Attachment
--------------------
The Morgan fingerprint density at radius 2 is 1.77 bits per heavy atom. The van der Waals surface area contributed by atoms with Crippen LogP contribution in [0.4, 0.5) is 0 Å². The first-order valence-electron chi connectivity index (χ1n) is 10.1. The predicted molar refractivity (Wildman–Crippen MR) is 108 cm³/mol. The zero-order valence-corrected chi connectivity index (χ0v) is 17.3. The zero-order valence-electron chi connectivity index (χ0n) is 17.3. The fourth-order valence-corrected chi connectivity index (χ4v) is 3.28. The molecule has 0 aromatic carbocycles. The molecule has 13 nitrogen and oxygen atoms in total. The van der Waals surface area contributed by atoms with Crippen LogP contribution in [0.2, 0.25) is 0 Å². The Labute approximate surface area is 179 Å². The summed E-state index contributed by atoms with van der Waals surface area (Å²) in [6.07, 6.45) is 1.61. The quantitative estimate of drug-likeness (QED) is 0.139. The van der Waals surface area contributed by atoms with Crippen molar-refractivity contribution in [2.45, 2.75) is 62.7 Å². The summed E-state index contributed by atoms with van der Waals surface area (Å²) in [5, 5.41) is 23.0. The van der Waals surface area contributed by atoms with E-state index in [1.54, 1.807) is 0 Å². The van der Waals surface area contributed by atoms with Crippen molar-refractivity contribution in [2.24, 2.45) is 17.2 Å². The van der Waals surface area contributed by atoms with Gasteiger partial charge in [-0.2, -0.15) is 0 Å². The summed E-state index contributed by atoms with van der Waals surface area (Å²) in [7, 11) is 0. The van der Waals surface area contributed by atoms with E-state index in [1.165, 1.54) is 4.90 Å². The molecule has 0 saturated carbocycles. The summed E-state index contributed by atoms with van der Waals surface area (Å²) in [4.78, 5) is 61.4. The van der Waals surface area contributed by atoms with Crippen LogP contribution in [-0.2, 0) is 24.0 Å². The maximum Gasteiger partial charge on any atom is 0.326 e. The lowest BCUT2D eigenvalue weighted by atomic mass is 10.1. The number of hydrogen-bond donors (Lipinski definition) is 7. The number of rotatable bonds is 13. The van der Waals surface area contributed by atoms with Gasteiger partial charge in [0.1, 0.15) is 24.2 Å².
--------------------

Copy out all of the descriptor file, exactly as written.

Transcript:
The Morgan fingerprint density at radius 2 is 1.77 bits per heavy atom. The van der Waals surface area contributed by atoms with Crippen LogP contribution in [0.4, 0.5) is 0 Å². The first-order valence-electron chi connectivity index (χ1n) is 10.1. The predicted molar refractivity (Wildman–Crippen MR) is 108 cm³/mol. The zero-order valence-corrected chi connectivity index (χ0v) is 17.3. The zero-order valence-electron chi connectivity index (χ0n) is 17.3. The fourth-order valence-corrected chi connectivity index (χ4v) is 3.28. The molecule has 0 aromatic carbocycles. The molecule has 13 nitrogen and oxygen atoms in total. The van der Waals surface area contributed by atoms with Crippen LogP contribution in [0.2, 0.25) is 0 Å². The Labute approximate surface area is 179 Å². The summed E-state index contributed by atoms with van der Waals surface area (Å²) in [6.07, 6.45) is 1.61. The quantitative estimate of drug-likeness (QED) is 0.139. The van der Waals surface area contributed by atoms with Crippen molar-refractivity contribution in [2.45, 2.75) is 62.7 Å². The summed E-state index contributed by atoms with van der Waals surface area (Å²) in [5, 5.41) is 23.0. The van der Waals surface area contributed by atoms with E-state index in [1.54, 1.807) is 0 Å². The van der Waals surface area contributed by atoms with Crippen molar-refractivity contribution in [2.24, 2.45) is 17.2 Å². The van der Waals surface area contributed by atoms with Gasteiger partial charge in [-0.2, -0.15) is 0 Å². The summed E-state index contributed by atoms with van der Waals surface area (Å²) in [7, 11) is 0. The van der Waals surface area contributed by atoms with E-state index in [1.165, 1.54) is 4.90 Å². The molecule has 0 saturated carbocycles. The summed E-state index contributed by atoms with van der Waals surface area (Å²) in [4.78, 5) is 61.4. The van der Waals surface area contributed by atoms with Crippen LogP contribution in [-0.2, 0) is 24.0 Å². The maximum Gasteiger partial charge on any atom is 0.326 e. The lowest BCUT2D eigenvalue weighted by atomic mass is 10.1. The number of hydrogen-bond donors (Lipinski definition) is 7. The number of rotatable bonds is 13. The van der Waals surface area contributed by atoms with Gasteiger partial charge in [0.1, 0.15) is 24.2 Å².